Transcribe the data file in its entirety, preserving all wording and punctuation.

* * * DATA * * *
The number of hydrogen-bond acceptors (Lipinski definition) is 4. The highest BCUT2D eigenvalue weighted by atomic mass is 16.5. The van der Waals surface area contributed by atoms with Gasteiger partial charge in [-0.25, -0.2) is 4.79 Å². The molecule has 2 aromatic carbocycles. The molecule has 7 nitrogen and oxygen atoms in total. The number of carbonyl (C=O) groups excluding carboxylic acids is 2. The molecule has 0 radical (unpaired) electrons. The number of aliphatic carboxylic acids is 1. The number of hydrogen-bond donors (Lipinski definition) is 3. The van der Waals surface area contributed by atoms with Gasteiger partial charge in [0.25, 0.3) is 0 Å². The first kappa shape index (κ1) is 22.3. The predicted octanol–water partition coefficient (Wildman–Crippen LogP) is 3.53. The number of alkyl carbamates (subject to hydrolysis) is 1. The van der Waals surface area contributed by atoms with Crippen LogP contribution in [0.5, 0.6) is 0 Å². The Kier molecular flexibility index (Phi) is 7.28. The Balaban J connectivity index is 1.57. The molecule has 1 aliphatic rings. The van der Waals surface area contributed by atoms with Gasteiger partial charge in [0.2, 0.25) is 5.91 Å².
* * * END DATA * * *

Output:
The number of hydrogen-bond acceptors (Lipinski definition) is 4. The highest BCUT2D eigenvalue weighted by atomic mass is 16.5. The van der Waals surface area contributed by atoms with Gasteiger partial charge in [-0.25, -0.2) is 4.79 Å². The molecule has 2 aromatic carbocycles. The molecule has 7 nitrogen and oxygen atoms in total. The number of carbonyl (C=O) groups excluding carboxylic acids is 2. The molecule has 0 radical (unpaired) electrons. The number of aliphatic carboxylic acids is 1. The number of hydrogen-bond donors (Lipinski definition) is 3. The van der Waals surface area contributed by atoms with Gasteiger partial charge in [0.25, 0.3) is 0 Å². The first kappa shape index (κ1) is 22.3. The predicted octanol–water partition coefficient (Wildman–Crippen LogP) is 3.53. The number of alkyl carbamates (subject to hydrolysis) is 1. The van der Waals surface area contributed by atoms with Crippen LogP contribution in [0.5, 0.6) is 0 Å². The Kier molecular flexibility index (Phi) is 7.28. The Balaban J connectivity index is 1.57. The molecule has 1 aliphatic rings. The van der Waals surface area contributed by atoms with Gasteiger partial charge in [0.2, 0.25) is 5.91 Å².